Well, even if we’re not back in the clear to pre 2020 primer and ammunition availability, we are doing better now. Prices may not be what they once were but at least we can find product on shelves in my part of the country easily.
But during the darkest days of this pandemic induced shortage, I decided to experiment with small rifle primers in my 9mm Luger and .38 Special handloads. As with any other piece of writing concerning ammunition handloading, I am solely writing about my experiences alone and one should always exercise good judgment when it comes to replicating handloading data or techniques they see on the Internet.
For a number of years now, I’ve had a pet 9mm go-to load that I use for general purposes and works across my 9mm handguns. This load is as follows: A 115 grain coated lead or plated bullet sitting on top of 4.5 grains of Hodgdon HP-38 (or Winchester W231 powder because they’re literally the same thing). My Dillon machine is set up to seat the bullet at 1.150” cartridge overall length, which is something that I started to emulate from Speer Lawman factory ammo. I don’t have a preference between the coated lead and plated bullet, so I just typically use whatever is cheapest and/or available. I will use whatever brass I can pick up and process that is still suitable to be reloaded. I will typically use whatever small pistols primers I have on hand.
If it wasn’t clear by now, this pet load of mine is all about economic efficiency. For ignition purposes, certain shooters have different primer preferences for their specific needs, but all I cared about was that Beretta 92 hammers with D-spring tension or stock Gen 5 Glock strikers could set them off.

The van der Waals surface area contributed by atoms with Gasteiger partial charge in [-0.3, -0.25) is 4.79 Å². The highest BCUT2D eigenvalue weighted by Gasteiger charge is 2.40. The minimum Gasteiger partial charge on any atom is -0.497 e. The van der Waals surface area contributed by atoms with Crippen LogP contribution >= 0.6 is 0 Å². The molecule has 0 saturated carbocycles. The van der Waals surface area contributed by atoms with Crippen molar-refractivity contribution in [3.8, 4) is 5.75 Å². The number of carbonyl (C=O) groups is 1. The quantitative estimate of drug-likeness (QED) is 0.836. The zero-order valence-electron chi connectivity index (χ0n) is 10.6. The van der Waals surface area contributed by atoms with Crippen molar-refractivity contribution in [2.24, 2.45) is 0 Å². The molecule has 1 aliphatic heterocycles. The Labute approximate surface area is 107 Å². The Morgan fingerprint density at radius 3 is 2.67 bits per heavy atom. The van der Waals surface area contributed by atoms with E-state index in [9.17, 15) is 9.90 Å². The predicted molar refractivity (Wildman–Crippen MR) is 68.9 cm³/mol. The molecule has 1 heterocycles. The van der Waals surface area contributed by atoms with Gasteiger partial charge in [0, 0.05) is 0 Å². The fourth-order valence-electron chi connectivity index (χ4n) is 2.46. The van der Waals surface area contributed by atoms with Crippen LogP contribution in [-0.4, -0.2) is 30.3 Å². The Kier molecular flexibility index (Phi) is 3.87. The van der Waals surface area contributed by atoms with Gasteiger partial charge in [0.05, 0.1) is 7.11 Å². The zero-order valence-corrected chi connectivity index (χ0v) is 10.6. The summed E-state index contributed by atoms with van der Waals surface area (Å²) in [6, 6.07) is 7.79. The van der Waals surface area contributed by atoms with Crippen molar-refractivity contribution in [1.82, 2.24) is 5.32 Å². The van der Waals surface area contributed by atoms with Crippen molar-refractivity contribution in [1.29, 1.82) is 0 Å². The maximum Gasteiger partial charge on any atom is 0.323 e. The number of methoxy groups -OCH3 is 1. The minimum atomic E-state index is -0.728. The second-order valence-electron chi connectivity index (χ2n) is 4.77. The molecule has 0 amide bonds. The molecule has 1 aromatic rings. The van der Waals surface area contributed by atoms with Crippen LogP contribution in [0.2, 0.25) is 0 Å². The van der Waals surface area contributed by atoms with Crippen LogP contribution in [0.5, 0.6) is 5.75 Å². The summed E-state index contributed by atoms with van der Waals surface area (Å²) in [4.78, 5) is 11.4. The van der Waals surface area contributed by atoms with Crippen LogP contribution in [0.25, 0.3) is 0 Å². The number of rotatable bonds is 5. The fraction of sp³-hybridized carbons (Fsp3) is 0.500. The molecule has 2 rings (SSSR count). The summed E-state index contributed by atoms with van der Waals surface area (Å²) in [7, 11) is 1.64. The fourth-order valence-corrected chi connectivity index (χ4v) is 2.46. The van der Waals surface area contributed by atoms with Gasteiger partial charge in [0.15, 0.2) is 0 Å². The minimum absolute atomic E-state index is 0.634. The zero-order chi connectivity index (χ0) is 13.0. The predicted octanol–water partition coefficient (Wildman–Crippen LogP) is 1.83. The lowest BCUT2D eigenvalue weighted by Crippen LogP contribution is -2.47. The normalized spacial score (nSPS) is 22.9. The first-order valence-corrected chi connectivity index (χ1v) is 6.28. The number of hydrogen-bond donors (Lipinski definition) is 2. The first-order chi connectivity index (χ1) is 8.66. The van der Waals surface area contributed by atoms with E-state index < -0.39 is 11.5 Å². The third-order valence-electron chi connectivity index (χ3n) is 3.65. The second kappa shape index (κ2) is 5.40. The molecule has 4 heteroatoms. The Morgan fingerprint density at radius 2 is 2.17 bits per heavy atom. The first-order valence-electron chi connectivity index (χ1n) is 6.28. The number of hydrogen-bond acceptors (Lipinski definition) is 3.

So far I’ve sent rounds into berms using CCI, Sellier and Bellot, Wolf, Winchester, and Federal small pistol primers. To that list I can now add the Remington 6 ½ and the Federal 205 small rifle primers. For reference, the Remington 6 ½ primer is intended for the mildest centerfire rifle cartridges and isn’t even appropriate for 5.56mm ammo reloads with ARs. It’s actually not safe due to the cup hardness being too soft and the AR’s floating firing pin presenting a risk. However, I felt comfortable loading all one thousand of these and had no problems in the handguns I used them with. If memory serves correct, not only did I use these 6 ½s for my standard load, but also for a 147gr 9mm load using only 3.3 grains of HP-38 powder. I had no issues with full size Beretta 92s, Glocks 45 and 48, and even a Beretta APX Carry. The reason I even made a decision to use these primers in the first place was because I met up with a guy in a parking lot and bought them off him when store shelves were bare. I recall him being a precision rifle shooter and saying that those didn’t afford the level of consistency he needed. On the other hand, A-Zones and B-8 bulls aren’t that small, so I just wanted them to go bang!
I came across the Federal 205 small rifle primers by chance on a day my local Scheel’s store had primers in stock and of course I took them feeling a little confident after my experience with those Remington primers. I used these Federal primers to load about 600 rounds of my pet 115 grain 9mm load and another 400 rounds of .38 Special handloads using a Berry’s 158 grain plated flat point bullet and 4 grains of HP38. I just wanted a “standard” load that I could use in my vintage K and J frame Smith and Wesson revolvers. Naturally, I wasn’t worried one bit about those heavy revolver hammers igniting these primers. As for those 600 rounds of 9mm Luger I loaded? They’re all in another berm after I used them up for a Citizen’s Defense Research “Tests and Standards” class last October. My heavy Beretta 92 X Performance gobbled them all up like skittles. The next time I see any Remington 6 ½ or Federal 205 primers available, I’m getting them.
But again, use caution when experimenting with your ammunition variations.